LaValle is a good example of how this sort of bet on young tal­ent can play out over time. When he first came onto Loomis’s radar screen, in 1998, LaValle was a stu­dent in the Columbia Univer­sity MFA pro­gram, where he was writ­ing a col­lec­tion of linked sto­ries that later be­came his first book, Slap­box­ing With Je­sus (Vin­tage, 1999).

“I came in with, like, ‘Here’s a book of short sto­ries that are in­ter­con­nected, and then to add to it, also they’re black and Latino kids grow­ing up in Queens, New York, in the eight­ies—where’s my mil­lion dol­lars?’” LaValle re­calls. “In so many ways I could see how a dif­fer­ent agent could have looked at all this and been like, ‘I just don’t know what to do with this.’ But she was very pas­sion­ate about it. She liked the sto­ries. She liked the place I was com­ing from. She liked the kinds of kids I was writ­ing about. That was much more

vi­tal to her than any spe­cific com­mer­cial con­cern.”

Over time, how­ever, LaValle’s work has shifted from the stark re­al­ism of his early sto­ries to the more spec­u­la­tive-tinged fic­tion of his most re­cent novel, The Changeling (Spiegel & Grau, 2017). “Some­times Glo­ria and I do laugh about the bait-and-switch that I pulled on her,” LaValle says. “You’re sign­ing up this lit­er­ary re­al­ist writ­ing about New York City, and then five or six books in, I’m now a guy who writes mon­ster books. And to the eter­nal credit of Glo­ria, she never said, ‘Look, I signed you up be­cause you wrote these re­al­ist sto­ries about hard parts of New York.’ We never had that con­ver­sa­tion.”

The X fac­tor that makes it all work? LaValle and Loomis re­ally seem to like each other. LaValle says he doesn’t dis­cuss his work with Loomis be­tween sub­mis­sions and never asks her to read drafts. “It’s more like af­ter a cou­ple of years I’ll say, ‘I’ve got an­other book and here it is,’ and that will be­gin our busi­ness con­ver­sa­tion,” he says. “The hu­man con­ver­sa­tions are go­ing on all the time be­fore that. That re­ally nour­ishes me, and her as well.”

Per­sonal chem­istry can be a cru­cial bond­ing agent in last­ing pro­fes­sional part­ner­ships, but it is also the hard­est piece of the agent-au­thor re­la­tion­ship to pre­dict. Most writ­ers at­tract­ing in­ter­est from lit­er­ary agents know to scan the data­base at and click through to agents’ web­sites to see who they rep­re­sent and to check in­dus­try sites like Pub­lish­ers Mar­ket­place to get the skinny on re­cent deals. But how to gauge whether a par­tic­u­lar agent is some­one you’ll still want to talk to in ten years?

LaValle says he ad­vises his stu­dents at Columbia, where he now teaches, that find­ing a lit­er­ary agent isn’t like ap­ply­ing for a job. An agent is a busi­ness part­ner, and a writer should be ask­ing, first, whether the agent is a good match for the writer’s work, and sec­ond, whether the agent is some­one whose com­pany the writer en­joys enough to work with through the many years it can take to build a lit­er­ary ca­reer.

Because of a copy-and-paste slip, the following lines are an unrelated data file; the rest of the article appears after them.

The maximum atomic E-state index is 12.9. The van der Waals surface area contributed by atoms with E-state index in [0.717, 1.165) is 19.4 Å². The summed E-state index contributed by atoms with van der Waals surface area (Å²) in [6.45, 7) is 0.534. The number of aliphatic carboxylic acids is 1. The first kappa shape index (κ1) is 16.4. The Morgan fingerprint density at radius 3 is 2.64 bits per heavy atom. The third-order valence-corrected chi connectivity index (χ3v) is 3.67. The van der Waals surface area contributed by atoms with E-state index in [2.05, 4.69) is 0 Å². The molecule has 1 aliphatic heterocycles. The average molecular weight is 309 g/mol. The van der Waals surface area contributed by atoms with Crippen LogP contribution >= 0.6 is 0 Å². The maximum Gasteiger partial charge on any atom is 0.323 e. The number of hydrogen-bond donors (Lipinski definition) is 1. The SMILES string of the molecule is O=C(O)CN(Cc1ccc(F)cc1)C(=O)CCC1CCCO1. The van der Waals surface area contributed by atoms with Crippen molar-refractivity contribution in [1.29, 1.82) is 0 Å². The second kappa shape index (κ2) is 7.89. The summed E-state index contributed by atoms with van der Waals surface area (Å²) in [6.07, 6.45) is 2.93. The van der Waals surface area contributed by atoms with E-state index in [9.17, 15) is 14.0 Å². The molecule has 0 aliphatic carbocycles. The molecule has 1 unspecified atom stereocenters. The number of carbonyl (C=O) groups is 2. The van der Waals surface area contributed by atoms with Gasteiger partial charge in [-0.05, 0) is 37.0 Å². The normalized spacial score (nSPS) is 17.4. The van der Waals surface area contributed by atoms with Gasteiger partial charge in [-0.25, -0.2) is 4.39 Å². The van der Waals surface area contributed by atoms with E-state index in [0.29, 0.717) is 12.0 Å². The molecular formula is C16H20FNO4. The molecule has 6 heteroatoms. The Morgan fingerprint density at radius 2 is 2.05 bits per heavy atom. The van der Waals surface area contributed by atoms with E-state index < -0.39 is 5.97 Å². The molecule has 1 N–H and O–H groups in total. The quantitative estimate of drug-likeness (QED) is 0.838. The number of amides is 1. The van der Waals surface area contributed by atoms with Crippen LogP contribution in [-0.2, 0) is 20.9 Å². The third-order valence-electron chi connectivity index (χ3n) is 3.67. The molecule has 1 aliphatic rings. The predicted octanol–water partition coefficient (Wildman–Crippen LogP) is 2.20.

“I tell them to treat it like you’re go­ing on a cof­fee date, not for a re­la­tion­ship, but for a buddy,” he says about ini­tial meet­ings with agents. “If you get the feel­ing this per­son didn’t re­ally lis­ten to you, they were hur­ried, they didn’t give you much time—you wouldn’t make friends with a per­son like that, so why would you go into busi­ness with some­one like that?”

Lis­ten­ing closely to how an agent re­lates to you and to your work is key to find­ing the right agent, says Rox­ana Robin­son, au­thor of five nov­els in­clud­ing Cost (FSG, 2008) and Sparta (FSG, 2013). “Some­body who says, ‘I think your work is fab­u­lous, I love it, it’s amaz­ing, it’s awe­some’—lis­ten harder, and ask them, or you may not dare ask them, but lis­ten hard for some­one who re­ally un­der­stands what it is you’re do­ing,” Robin­son says.

This may be dif­fi­cult for an as­pir­ing writer for whom any praise from a rep­utable agent, no mat­ter how vague or off base, can feel like a gift from a benev­o­lent de­ity. Still, ex­pe­ri­enced writ­ers say, a de­but au­thor should ex­pect an agent to be able to ar­tic­u­late not just why she liked the writer’s work, but also where it fits in the lit­er­ary mar­ket­place and which ed­i­tors would be most likely to take it on. Writ­ers should also ex­pect an agent to of­fer use­ful in­sights into how a man­u­script can be im­proved be­fore sub­mis­sion.

This is a rapidly chang­ing el­e­ment of the agent-writer re­la­tion­ship. Al­though there are cer­tainly ex­cep­tions, agents who en­tered pub­lish­ing in the 1960s and ’70s tend to be more hands-off with client manuscripts, of­fer­ing broad sug­ges­tions on cuts